Polls show that about 35% of people believe that antibiotics kill viruses. Such drug ignorance costs lives: bacteria are becoming more and more resistant to medication. As a result, each year worldwide from antimicrobial resistance (antimicrobial resistance, resistance of bacteria to antibiotics — note. ed.) Approximately 700,000 people are dying.
Sepsis and Antimicrobial Resistance. Addiction of bacteria to antibiotics leads to both high mortality and economic decline.
Global losses due to antibiotic resistance were about $400 million of GDP in 2018, could rise to $8 trillion by 2050. Today 700,000 people around the world die each year from resistance, and from cancer — About 8 million 200 thousand. By 2050, the number of deaths from the effects of antimicrobial resistance will rise to 10 million per year.
Fewer and fewer new antibiotics appear on the market each year. Whereas in 1984 there were 18, in 1998 — 12, by 2012 that number had dropped to 4–5 per year.
Sepsis and pneumonia: prevention and treatment problems
As a result of increased antimicrobial resistance, the number of patients, such as pneumonia. In a severe case of the course of the disease occurs blood poisoning (sepsis), then saving the lives of patients — It takes several days.
In severe pneumonia, patients on IVH die in 64% of cases. To prevent sepsis it is necessary to administer antibiotics at least in the first four hours. Thus, if an antibiotic is administered in the first two to three hours, the lethality in sepsis increases one and a half times. If at the fifth or sixth hour of the disease, the mortality rate will already increase by half. The likelihood is minimal, of course, in the first hour of administering the drug.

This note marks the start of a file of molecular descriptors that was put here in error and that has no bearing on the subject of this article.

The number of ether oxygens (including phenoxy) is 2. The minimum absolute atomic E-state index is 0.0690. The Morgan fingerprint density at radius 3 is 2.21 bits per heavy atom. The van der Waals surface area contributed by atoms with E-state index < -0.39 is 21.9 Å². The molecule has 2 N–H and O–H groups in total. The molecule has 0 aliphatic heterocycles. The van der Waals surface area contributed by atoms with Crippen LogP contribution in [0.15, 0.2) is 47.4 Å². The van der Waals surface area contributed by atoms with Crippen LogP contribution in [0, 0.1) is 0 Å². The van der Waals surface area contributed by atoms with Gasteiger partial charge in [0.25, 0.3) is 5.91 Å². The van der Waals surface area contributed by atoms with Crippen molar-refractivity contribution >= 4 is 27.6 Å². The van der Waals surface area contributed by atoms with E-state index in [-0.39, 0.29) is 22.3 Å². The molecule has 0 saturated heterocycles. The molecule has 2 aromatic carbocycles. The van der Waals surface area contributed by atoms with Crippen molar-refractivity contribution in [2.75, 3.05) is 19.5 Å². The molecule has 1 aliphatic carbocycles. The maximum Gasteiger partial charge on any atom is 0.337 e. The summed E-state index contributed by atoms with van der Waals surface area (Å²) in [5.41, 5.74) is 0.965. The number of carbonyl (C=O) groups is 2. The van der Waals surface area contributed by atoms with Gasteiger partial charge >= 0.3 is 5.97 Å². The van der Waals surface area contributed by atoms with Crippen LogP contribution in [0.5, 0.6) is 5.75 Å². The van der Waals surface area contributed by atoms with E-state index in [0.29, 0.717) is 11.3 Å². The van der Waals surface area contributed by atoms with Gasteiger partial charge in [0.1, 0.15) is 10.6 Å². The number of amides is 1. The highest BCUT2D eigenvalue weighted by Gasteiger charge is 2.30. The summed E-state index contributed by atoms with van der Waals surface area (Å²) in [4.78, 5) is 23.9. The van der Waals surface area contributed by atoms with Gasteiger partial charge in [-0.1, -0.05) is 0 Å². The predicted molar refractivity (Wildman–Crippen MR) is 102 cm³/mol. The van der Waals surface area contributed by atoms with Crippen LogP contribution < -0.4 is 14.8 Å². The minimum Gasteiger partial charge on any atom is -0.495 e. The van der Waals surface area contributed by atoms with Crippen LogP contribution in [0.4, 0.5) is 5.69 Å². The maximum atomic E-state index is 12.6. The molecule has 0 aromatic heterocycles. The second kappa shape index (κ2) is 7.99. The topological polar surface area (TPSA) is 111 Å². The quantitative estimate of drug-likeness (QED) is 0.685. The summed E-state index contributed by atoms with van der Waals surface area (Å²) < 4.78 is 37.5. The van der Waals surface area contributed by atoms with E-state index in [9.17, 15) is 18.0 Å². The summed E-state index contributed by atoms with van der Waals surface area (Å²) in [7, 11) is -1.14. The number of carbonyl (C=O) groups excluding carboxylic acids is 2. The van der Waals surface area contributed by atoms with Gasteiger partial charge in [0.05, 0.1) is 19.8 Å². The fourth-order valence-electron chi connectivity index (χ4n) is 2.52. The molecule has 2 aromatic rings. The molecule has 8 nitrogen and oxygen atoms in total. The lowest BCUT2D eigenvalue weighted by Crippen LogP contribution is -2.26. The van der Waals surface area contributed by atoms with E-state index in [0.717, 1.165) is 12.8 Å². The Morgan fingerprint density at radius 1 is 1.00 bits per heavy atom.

While a number of bacteria were resistant to four groups of antibiotics in the 1980s, five were still effective. Lethality was in the order of 10–20%. From 2010 to the present time almost all antibiotic groups have become resistant to Klebsiella, except for three. As a result, patients infected with this bacterium had a fatality rate of 40–60%.
Antimicrobial resistance causes problems for clinics.
Among them — rapid spread of antimicrobial resistant bacteria by patients in the department, which significantly increases the risk of mortality of patients.
To change the situation, it is necessary to introduce the rational use of antibiotics and containment of resistance into the practice of medical organizations and programs.